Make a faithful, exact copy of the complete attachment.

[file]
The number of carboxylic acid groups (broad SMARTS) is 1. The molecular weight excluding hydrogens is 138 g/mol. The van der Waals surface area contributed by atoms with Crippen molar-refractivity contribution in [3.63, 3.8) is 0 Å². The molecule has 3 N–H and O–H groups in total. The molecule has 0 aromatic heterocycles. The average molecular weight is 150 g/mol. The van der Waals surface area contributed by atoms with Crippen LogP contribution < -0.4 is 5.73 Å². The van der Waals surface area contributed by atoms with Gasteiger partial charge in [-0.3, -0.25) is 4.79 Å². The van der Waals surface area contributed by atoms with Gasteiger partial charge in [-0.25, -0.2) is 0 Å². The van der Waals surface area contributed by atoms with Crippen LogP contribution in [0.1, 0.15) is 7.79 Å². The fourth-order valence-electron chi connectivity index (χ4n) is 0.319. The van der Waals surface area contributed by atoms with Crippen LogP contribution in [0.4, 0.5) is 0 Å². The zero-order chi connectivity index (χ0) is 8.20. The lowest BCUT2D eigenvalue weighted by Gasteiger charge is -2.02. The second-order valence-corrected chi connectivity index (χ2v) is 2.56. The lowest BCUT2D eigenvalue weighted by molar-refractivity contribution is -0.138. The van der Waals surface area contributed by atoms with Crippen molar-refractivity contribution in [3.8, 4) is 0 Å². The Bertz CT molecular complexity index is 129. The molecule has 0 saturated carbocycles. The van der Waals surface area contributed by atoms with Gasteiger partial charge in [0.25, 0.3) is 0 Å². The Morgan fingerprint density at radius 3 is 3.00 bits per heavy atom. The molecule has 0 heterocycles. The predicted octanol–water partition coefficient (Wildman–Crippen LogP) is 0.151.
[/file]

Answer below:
The number of carboxylic acid groups (broad SMARTS) is 1. The molecular weight excluding hydrogens is 138 g/mol. The van der Waals surface area contributed by atoms with Crippen molar-refractivity contribution in [3.63, 3.8) is 0 Å². The molecule has 3 N–H and O–H groups in total. The molecule has 0 aromatic heterocycles. The average molecular weight is 150 g/mol. The van der Waals surface area contributed by atoms with Crippen LogP contribution < -0.4 is 5.73 Å². The van der Waals surface area contributed by atoms with Gasteiger partial charge in [-0.3, -0.25) is 4.79 Å². The van der Waals surface area contributed by atoms with Gasteiger partial charge in [-0.25, -0.2) is 0 Å². The van der Waals surface area contributed by atoms with Crippen LogP contribution in [0.1, 0.15) is 7.79 Å². The fourth-order valence-electron chi connectivity index (χ4n) is 0.319. The van der Waals surface area contributed by atoms with Crippen LogP contribution in [0.4, 0.5) is 0 Å². The zero-order chi connectivity index (χ0) is 8.20. The lowest BCUT2D eigenvalue weighted by Gasteiger charge is -2.02. The second-order valence-corrected chi connectivity index (χ2v) is 2.56. The lowest BCUT2D eigenvalue weighted by molar-refractivity contribution is -0.138. The van der Waals surface area contributed by atoms with Crippen molar-refractivity contribution in [3.8, 4) is 0 Å². The Bertz CT molecular complexity index is 129. The molecule has 0 saturated carbocycles. The van der Waals surface area contributed by atoms with Gasteiger partial charge in [0.25, 0.3) is 0 Å². The Morgan fingerprint density at radius 3 is 3.00 bits per heavy atom. The molecule has 0 heterocycles. The predicted octanol–water partition coefficient (Wildman–Crippen LogP) is 0.151.